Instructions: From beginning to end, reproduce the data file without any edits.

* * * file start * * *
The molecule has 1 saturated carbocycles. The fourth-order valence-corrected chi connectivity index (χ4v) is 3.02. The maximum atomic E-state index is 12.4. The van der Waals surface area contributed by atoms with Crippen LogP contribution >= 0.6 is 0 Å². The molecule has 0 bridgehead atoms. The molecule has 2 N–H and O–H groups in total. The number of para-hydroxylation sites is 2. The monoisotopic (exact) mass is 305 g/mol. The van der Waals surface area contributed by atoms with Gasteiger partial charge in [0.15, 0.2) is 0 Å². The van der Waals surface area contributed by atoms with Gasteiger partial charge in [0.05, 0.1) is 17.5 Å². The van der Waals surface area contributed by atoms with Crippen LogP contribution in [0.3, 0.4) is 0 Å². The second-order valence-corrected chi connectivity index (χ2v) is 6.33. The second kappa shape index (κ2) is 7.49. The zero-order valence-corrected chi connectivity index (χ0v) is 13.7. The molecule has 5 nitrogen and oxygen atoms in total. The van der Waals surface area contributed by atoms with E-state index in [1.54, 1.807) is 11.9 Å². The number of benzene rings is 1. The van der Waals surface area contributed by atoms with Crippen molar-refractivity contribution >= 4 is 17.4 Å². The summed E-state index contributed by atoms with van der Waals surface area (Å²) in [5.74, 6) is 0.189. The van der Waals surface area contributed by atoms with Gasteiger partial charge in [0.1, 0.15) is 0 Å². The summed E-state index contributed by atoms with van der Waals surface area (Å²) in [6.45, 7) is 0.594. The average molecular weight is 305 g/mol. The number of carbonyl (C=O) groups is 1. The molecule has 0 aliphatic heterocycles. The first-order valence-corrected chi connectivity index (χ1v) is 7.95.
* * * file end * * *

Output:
The molecule has 1 saturated carbocycles. The fourth-order valence-corrected chi connectivity index (χ4v) is 3.02. The maximum atomic E-state index is 12.4. The van der Waals surface area contributed by atoms with Crippen LogP contribution >= 0.6 is 0 Å². The molecule has 0 bridgehead atoms. The molecule has 2 N–H and O–H groups in total. The number of para-hydroxylation sites is 2. The monoisotopic (exact) mass is 305 g/mol. The van der Waals surface area contributed by atoms with Gasteiger partial charge in [0.15, 0.2) is 0 Å². The van der Waals surface area contributed by atoms with Gasteiger partial charge in [0.05, 0.1) is 17.5 Å². The van der Waals surface area contributed by atoms with Crippen LogP contribution in [0.3, 0.4) is 0 Å². The second-order valence-corrected chi connectivity index (χ2v) is 6.33. The second kappa shape index (κ2) is 7.49. The zero-order valence-corrected chi connectivity index (χ0v) is 13.7. The molecule has 5 nitrogen and oxygen atoms in total. The van der Waals surface area contributed by atoms with E-state index in [1.54, 1.807) is 11.9 Å². The number of benzene rings is 1. The van der Waals surface area contributed by atoms with Crippen molar-refractivity contribution >= 4 is 17.4 Å². The summed E-state index contributed by atoms with van der Waals surface area (Å²) in [5.74, 6) is 0.189. The van der Waals surface area contributed by atoms with Gasteiger partial charge in [0.1, 0.15) is 0 Å². The summed E-state index contributed by atoms with van der Waals surface area (Å²) in [6.45, 7) is 0.594. The average molecular weight is 305 g/mol. The number of carbonyl (C=O) groups is 1. The molecule has 0 aliphatic heterocycles. The first-order valence-corrected chi connectivity index (χ1v) is 7.95.